Johnson’s restraint echoes that of many of the artists in “Black’ity Black.”  All over this show, painters, sculptors, and assemblers are holding mammoth forces in check, disciplining them, working at the hot forge and maybe getting their fingers singed in the process. Pain is palpable in the large, unframed wall-hanging by Ashley Cole, filled with great tufts of grey and gold paint, trickles, scribbles, and the letter “e” spelled backward, “Shining”-style, in “Legacy,” the piece’s title. Nearly hidden in the clouds is a question lettered in black: “what will we leave behind?” 

Fragility and impermanence run like fault lines through “Welcome to Egglandia,” a marvel of a show on view in the lobby of ART150 (150 Bay St.) until the end of the month with a closing party this Sunday at 2 p.m. Paul Wirhun, aka “The Eggman,” does astonishing things with cracked eggshells: he shatters them into little pieces hardly bigger than a pinhead, batiks them, paints them, and affixes them to wooden planks in dizzying patterns. His work hovers somewhere between animal-assisted pointillism and the most maddening jigsaw puzzle imaginable. But no matter how small he breaks his shells, his medium retains its essential egginess. The brittle quality is always there, as is the slight curve and the matte finish that comes courtesy of Wirhun’s suppliers, and collaborators — ducks and chickens. 

Eggshells are a metaphor for trepidation, and many of the pieces in “Egglandia” do seem disturbingly breakable. A mobile adorned with whole eggs dares viewers to breathe nearby (I didn’t). An American flag made of shattered eggshells?; well, that’s barely a metaphor. In 2023, that’s just current-events reporting. But other works in “Egglandia” suggest strength, permanence, and even muscularity.  The egg-assembled images of spear-toting warriors do more than mimic the feel of unearthed mosaics. They mark Wirhun as a true transmutation specialist — an artist who can coax something brawny and masculine out of the most feminine of symbols. “Goddess 1” turns eggshells from cassowaries into a design suggestive of a frieze painstakingly retrieved from a dig, and reassembled by archaeologists. Cassowaries are ornery birds infamous for administering taloned kicks powerful enough to break skin and bones. Mess with their eggs at your own risk.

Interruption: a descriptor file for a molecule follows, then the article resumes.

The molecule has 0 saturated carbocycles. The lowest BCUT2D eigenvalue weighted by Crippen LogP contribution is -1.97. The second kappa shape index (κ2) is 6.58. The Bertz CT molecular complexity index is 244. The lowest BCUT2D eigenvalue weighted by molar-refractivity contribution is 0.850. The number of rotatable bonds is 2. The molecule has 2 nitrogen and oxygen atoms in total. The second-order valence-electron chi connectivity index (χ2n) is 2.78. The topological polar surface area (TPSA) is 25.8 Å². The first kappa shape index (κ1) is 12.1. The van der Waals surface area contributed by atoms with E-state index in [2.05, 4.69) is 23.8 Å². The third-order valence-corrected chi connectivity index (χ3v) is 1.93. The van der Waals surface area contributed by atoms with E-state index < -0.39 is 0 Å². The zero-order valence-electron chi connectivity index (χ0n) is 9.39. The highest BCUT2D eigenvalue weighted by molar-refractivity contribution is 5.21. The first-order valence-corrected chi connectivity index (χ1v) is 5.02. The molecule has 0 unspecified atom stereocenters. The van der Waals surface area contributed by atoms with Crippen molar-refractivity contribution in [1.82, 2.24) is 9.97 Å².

Paul Wirhun, "Ajax Carrying Achilles"
Paul Wirhun, “Ajax Carrying Achilles”

As skilled as the Eggman is at teasing peeled shells into the shape of representational images, some of the most wondrous pieces in “Welcome to Egglandia” are the most abstract.  A long wooden plank that could have been a slat from a large fence (from a poultry farm, perhaps?) has been transformed into a stark, near-iconic image of the shore, complete with sand, surf, and high sky.  It’s a beautiful seaside hallucination, and it’s almost too much to take in at once.  A wallful of abstract shell assemblages have the luminous quality of beach glass and sanding sugar. Then there’s the “Tower of Broken Dreams”: six wooden blocks, each aggressively salted, peppered, and otherwise encrusted with eggshells, presented in a thin stack that looks as if it’s about to totter.  Yet on close inspection, it’s sturdier than it looks.  Whether for good or ill, broken dreams don’t come crashing down quite as easily as it often seems they will.